UCL Department of Physics and Astronomy

Dr Thomas Blacker

Dr Thomas Blacker

Senior Research Fellow

Structural & Molecular Biology

Div of Biosciences

Joined UCL
1st Jul 2014

Research summary

My research aims to develop and apply advanced fluorescence spectroscopy and imaging techniques to study the metabolic processes involved in health and disease.

The classic biochemical approaches upon which our knowledge of metabolism has been developed are generally insensitive to the spatial organisation of cells and tissues, which is known to play a significant role in their function. Furthermore, they inevitably involve the destruction of samples, making it impossible to follow temporal changes. Post-extraction degradation of metabolites will affect precision, limiting their quantitative application. There is thus a pressing need for the establishment of techniques for probing metabolic phenomena in situ.

My goal is to achieve this by exploiting time- and polarisation-resolved fluorescence. These methods allow nanoscale processes, including conformational transitions, intramolecular interactions, and reaction-diffusion dynamics, to be investigated in samples ranging in size from isolated molecules and proteins to whole intact tissues. These techniques can be utilised to their full quantitative potential by combining expertise in both the physical and life science aspects of both the problem and the methodology. To this end, I study the underlying photophysics of biologically relevant fluorophores and apply these findings in the study of biochemical processes in living tissues using fluorescence lifetime imaging microscopy (FLIM).

This approach identified the importance of the redox cofactor NADPH in controlling the intrinsic fluorescence decay characteristics of living tissues, a finding subsequently applied in interdisciplinary collaborations, both local and international, to investigate the contrasting antioxidant roles of different cell types in complex tissues. Ongoing work is attempting to identify the excited state mechanisms governing Förster resonance energy transfer (FRET) between fluorescent proteins in order to allow its correct and accurate application in live cells and advance the ongoing effort to establish quantitative understanding of biological systems.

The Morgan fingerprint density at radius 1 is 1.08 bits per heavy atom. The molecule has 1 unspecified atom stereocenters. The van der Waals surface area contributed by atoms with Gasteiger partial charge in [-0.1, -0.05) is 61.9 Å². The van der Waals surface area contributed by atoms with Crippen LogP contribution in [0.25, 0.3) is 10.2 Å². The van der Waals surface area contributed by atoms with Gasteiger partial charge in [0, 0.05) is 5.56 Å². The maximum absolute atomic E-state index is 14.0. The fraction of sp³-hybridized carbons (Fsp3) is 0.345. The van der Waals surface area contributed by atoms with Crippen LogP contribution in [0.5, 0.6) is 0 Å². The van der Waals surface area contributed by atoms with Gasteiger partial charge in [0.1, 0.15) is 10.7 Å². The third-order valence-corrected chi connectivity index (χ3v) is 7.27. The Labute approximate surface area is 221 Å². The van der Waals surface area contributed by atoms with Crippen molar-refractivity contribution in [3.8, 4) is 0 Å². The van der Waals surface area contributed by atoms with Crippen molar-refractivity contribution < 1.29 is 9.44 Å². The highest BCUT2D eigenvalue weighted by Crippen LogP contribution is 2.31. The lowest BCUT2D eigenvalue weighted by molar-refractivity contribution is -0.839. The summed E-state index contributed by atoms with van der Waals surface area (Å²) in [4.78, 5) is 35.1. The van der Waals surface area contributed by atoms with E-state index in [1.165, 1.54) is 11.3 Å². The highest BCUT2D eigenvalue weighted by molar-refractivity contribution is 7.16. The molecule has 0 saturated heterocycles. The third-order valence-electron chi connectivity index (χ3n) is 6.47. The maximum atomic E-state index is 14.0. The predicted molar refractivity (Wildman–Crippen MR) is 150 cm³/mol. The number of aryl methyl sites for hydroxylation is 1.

Teaching summary

I awarded Fellow of the Higher Education Academy (FHEA) status in 2020. This recognised an ongoing commitment to developing my teaching practice in an evidence-based and research-led manner and, in particular, my efforts to improve engagement in experimental courses for small interdisciplinary postgraduate groups that I designed and taught through CoMPLEX.

I have directly overseen multiple undergraduate and taught-postgraduate research projects through courses including MRes Modelling Biological Complexity, MSci Physics, BSc Biomedical Science and MSc Neuroscience. I was also a demonstrator and marker in the second-year Physics labs at UCL from 2011 to 2019 and have provided problem-solving tutorials for PHAS0005 (Waves, Optics and Acoustics).

At the opposite end of the academic spectrum, I have led practical sessions on FLIM to groups of delegates from two international workshops on optical microscopy techniques held at UCL.


UCL Arena
Other qualification, Recognised by the HEA as a Fellow |
University College London
Doctorate, Doctor of Philosophy | 2013
University College London
Other higher degree, Master of Research | 2009
University of Exeter
Other higher degree, Master of Physics | 2008


I studied Physics at the University of Exeter, with a year abroad at the University of Sydney, graduating in 2008. I then joined the Centre for Mathematics and Physics in the Life Sciences and Experimental Biology (CoMPLEX) at UCL, completing my PhD "Monitoring cell metabolism with NAD(P)H fluorescence lifetime imaging" (co-supervised by Michael Duchen and Angus Bain) in 2013.

I was awarded the Prof. Anne Warner Doctoral Fellowship by CoMPLEX, providing a year's opportunity to further develop my PhD work and apply for further funding. This resulted in co-investigator roles on the BBSRC grants "In Situ Quantification Of Metabolic Function Using Fluorescence Lifetime Imaging" (2014-2017, BB/L020874/1) and "New Approaches To Studying Redox Metabolism Using Time-Resolved NAD(P)H Fluorescence And Anisotropy" (2017-2020, BB/P018726/1).

My research is now supported by a BBSRC Discovery Fellowship "Autofluorescence across scales: an integrated understanding of redox cofactors as intrinsic probes of metabolic state" (2022-2025, BB/W009242/1).